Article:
CHOIE SEW HOY
DUNEDIN, NEW ZEALAND
The intention of this tour is to take you on a journey of Dunedin, with a focus on landmarks important to Choie Sew Hoy. We want you to be able to actually visit and see the important locations related to Choie Sew Hoy, and give you some history of his arrival in both a simple and memorable way.
A very special thank you to Trevor/Jenny Agnew, who graciously supplied this website with a very comprehensive amount of time and detail. Without their help, the walking tour would not be in the complete form it is today.
Below: 798 Cumberland St., Dunedin is the original location of "Canton Villa," Choie Sew Hoy and Eliza Prescott's home.
Below: You should be looking at a block of brown flats. The flats replaced "Canton Villa", which was knocked down in 1976. This is the original site of Choie Sew Hoy's home (note: it is NOT the blue villa on 802 Cumberland street, - both properties had the same lot number in earlier years).
Below: A picture of the original "Canton Villa". The original address when Choie Sew Hoy bought the property was 327 Cumberland Street, until street numbers were re-numbered some time after the year 1905 to 798 Cumberland, as it stands today (hence the below photo being taken after 1905 as it's letterbox says 798)
Below 1902: See below the villa's old numbering. It would be renumbered only a few years later to 798 Cumberland.
Below: An Evening Star 1978 advertisement, - "Canton Cottage": Choie Sew Hoy arrived in New Zealand in 1868 aged ~30, and started his business in Dunedin 150 years ago in 1869 hence the reunion. He bought Canton Villa in 1875, and this advertisement below shows him owning it in 1878, having originally called it "Canton Cottage".
Below: A drainage map showing Canton Villa in 1905, which displays it's old Street number 327. It was the third house down, and had a garden out back
Map source: Chis Scott (DCC Archivist), investigated by Janice / Peter Sew Hoy (G32, P50) and Trevor Agnew (G32, P28)
Interesting point: Choie Sew Hoy's first wife (Soy Young May) did not come to New Zealand. In 1875 when Sew Hoy purchased the property, Eliza was only 6 years old. He must have lived there earlier with his first two sons, young Kum Yok and Kum Poy, until his (defacto) marriage to Eliza sometime later in the circa mid-late 1880's.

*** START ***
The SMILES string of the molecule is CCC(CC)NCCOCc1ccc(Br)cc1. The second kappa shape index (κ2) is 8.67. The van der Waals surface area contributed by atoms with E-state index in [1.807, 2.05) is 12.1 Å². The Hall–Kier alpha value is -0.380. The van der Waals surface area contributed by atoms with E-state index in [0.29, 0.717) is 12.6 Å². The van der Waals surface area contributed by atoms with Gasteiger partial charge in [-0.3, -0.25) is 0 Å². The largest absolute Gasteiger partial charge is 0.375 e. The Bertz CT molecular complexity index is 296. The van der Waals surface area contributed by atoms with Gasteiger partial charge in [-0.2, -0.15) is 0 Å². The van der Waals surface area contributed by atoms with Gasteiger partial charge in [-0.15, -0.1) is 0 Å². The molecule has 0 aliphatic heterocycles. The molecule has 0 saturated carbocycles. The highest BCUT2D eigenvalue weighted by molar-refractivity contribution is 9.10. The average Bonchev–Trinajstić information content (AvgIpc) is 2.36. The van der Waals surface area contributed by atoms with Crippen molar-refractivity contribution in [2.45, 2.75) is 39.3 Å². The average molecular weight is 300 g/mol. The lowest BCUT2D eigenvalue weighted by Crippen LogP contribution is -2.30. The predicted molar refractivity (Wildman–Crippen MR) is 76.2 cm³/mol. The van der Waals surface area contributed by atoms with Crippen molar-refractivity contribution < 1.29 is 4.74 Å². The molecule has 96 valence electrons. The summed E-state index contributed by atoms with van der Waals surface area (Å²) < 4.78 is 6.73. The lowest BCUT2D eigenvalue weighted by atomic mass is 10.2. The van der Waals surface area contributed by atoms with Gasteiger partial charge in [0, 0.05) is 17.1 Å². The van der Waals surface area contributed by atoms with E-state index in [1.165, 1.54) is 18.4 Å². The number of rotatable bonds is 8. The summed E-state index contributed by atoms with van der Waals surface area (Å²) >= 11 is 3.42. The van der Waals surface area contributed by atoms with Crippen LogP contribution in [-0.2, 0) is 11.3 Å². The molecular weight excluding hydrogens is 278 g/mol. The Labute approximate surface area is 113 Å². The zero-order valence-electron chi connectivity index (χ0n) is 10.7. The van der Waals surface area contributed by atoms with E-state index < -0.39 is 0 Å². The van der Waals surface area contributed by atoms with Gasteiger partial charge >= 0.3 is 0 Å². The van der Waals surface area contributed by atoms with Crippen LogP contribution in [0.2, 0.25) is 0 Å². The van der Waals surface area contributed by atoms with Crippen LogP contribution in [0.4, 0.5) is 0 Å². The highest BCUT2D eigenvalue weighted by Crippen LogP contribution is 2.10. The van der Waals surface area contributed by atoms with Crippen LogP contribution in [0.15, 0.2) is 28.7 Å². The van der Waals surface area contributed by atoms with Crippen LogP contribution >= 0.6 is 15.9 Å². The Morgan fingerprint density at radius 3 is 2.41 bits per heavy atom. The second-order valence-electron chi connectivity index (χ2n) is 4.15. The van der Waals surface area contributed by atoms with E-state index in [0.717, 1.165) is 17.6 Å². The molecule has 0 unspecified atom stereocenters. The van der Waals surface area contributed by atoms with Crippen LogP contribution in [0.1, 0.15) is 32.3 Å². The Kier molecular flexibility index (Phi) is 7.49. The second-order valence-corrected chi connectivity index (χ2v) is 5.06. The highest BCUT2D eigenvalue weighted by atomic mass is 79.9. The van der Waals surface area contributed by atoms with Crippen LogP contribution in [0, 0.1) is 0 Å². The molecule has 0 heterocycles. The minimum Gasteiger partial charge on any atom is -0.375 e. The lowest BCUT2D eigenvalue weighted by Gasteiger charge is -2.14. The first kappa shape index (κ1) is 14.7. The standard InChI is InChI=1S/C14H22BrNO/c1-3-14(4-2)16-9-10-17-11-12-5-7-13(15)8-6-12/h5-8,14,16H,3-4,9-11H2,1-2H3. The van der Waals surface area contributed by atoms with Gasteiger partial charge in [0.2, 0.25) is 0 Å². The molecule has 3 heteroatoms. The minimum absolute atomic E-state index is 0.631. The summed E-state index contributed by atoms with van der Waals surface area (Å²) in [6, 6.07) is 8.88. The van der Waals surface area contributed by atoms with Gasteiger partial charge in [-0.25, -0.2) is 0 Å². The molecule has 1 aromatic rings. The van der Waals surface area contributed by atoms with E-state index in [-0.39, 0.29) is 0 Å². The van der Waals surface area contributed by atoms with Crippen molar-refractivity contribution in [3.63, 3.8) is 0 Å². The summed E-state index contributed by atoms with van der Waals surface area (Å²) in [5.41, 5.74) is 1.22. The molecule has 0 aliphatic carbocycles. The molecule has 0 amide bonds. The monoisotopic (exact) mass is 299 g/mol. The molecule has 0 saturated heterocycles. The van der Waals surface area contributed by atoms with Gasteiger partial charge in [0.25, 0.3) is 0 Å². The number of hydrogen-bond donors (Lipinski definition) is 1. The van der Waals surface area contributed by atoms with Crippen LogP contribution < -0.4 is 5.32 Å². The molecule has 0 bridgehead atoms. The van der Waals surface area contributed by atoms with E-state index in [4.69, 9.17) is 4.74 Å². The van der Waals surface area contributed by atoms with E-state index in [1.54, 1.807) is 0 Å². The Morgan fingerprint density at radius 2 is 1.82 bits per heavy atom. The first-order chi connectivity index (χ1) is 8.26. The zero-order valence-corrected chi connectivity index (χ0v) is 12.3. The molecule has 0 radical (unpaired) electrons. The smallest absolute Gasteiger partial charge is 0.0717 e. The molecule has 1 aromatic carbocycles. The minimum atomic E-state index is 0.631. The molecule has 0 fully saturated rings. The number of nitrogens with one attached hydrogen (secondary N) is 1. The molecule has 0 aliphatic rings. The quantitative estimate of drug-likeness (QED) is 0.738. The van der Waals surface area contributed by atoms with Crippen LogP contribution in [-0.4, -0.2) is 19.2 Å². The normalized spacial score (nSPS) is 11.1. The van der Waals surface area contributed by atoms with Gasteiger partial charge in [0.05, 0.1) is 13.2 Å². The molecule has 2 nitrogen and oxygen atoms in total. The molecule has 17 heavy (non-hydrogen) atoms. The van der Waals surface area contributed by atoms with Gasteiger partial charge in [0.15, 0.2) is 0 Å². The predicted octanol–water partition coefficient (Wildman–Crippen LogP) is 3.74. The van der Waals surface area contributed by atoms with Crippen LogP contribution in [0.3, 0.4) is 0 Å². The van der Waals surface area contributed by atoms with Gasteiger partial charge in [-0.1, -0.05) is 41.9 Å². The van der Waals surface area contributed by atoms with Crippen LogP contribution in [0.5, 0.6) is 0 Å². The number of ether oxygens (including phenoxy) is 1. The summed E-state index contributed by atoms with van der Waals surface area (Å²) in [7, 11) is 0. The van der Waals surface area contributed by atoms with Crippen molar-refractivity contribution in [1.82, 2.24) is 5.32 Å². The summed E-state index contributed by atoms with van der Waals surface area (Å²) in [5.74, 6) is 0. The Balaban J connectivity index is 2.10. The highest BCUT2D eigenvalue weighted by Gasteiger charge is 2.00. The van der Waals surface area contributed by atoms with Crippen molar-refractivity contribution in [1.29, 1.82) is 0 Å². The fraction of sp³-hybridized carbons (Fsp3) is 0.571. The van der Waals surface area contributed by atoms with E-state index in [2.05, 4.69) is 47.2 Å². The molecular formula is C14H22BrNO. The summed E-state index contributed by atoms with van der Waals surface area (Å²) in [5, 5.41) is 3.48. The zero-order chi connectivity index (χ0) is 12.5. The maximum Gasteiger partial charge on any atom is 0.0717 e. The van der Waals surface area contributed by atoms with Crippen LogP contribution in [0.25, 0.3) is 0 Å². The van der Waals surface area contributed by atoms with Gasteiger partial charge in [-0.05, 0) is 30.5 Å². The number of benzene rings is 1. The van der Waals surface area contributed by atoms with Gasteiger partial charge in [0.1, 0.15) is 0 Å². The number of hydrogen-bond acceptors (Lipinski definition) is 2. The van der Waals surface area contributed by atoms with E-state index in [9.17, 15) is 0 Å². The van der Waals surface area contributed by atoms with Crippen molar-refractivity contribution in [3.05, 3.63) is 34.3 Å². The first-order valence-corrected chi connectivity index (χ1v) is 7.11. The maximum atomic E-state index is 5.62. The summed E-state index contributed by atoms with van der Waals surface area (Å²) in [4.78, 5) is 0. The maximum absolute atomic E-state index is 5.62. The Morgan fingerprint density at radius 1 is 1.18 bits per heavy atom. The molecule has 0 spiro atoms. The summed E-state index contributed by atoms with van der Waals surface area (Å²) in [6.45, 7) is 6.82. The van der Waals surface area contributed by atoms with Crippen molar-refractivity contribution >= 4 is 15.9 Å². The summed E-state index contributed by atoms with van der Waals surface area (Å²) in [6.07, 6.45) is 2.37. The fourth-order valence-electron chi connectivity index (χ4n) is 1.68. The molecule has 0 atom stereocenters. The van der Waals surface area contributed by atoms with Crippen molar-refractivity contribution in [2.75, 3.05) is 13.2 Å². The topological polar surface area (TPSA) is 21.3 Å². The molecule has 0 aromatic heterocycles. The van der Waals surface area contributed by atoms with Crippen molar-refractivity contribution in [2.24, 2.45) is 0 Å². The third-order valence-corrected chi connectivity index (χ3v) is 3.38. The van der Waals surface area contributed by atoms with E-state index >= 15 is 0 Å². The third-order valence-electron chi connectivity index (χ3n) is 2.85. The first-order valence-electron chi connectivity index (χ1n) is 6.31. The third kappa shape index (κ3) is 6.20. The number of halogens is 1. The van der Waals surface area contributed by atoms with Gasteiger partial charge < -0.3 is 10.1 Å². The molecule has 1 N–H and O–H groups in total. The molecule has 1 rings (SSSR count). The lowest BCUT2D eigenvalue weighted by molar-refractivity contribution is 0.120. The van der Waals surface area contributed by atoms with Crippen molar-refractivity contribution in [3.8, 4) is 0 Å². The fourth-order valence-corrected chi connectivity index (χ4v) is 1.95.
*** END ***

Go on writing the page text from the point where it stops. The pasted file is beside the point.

Below: A photo of Choie Sew Hoy and Eliza Ann Sew Hoy (Prescott), circa late 1880's - 1890. (Source: Webbs Auction). Eliza would have been approximately 18 to 21 years old.
Choie Sew Hoy's Death (1901)
Below: An obituary with a little creative flair from the writer. Interestingly, it mentions that Choie Sew Hoy went from China to California about 1851. If this were the case, he would have been about 13 years old when he left his home, to California then Victoria, before arriving in Dunedin at 30 years old, 1868.
Below: A Photo of Eliza, Violet and Henry, perhaps at the time of Choie Sew Hoy's Death (1901)
Below, Feb 1913: After Choie Sew Hoy and Eliza Prescott's death (in 1901 & 1909), the surviving descendants made the decision to sell off Canton Villa via auction.
Further Walking Directions: Walk a few metres to the The All Saints' Church, a couple of properties South. This is where Violet Sew Hoy and John Trengrove got married, and where Choie Sew Hoy helped provide refreshements to firefighers as the parsonage burned down.
Below: Choie Sew Hoy donated to the Queen Victoria Memorial Statue Fund (an inflation adjusted $1000 donation). This is further evidence of his generosity across a number of different charities/areas. He donated on April 1901, and died July 1901, so his donation was made just months before his death. The statue was unveiled in 1905, so Choie Sew Hoy never got to see it unveiled.
Below, December 1874: This is how Dunedin city looked in 1874, five years after Choie Sew Hoy arrived. Notice how close the wharf is to Princes street.
Below: The Dunedin Stock Exchange in 1902 (demolished in 1969 to make way for John Wickliffe House)
The Exchange is relevant because Choie Sew Hoy listed two mining companies on the Dunedin Stock Exchange, the Shotover Big Beach Mining Company (The prefix "Shotover" later changed to "Sew Hoy Big Beach Mining" and listed in 1888), and the Nokomai Hydraulic Sluicing Company (listed ten years later, in 1898). Despite the building being demolished in the 1960s, the location was still known as The Exchange.
Below: A picture of The Exchange in the 1940's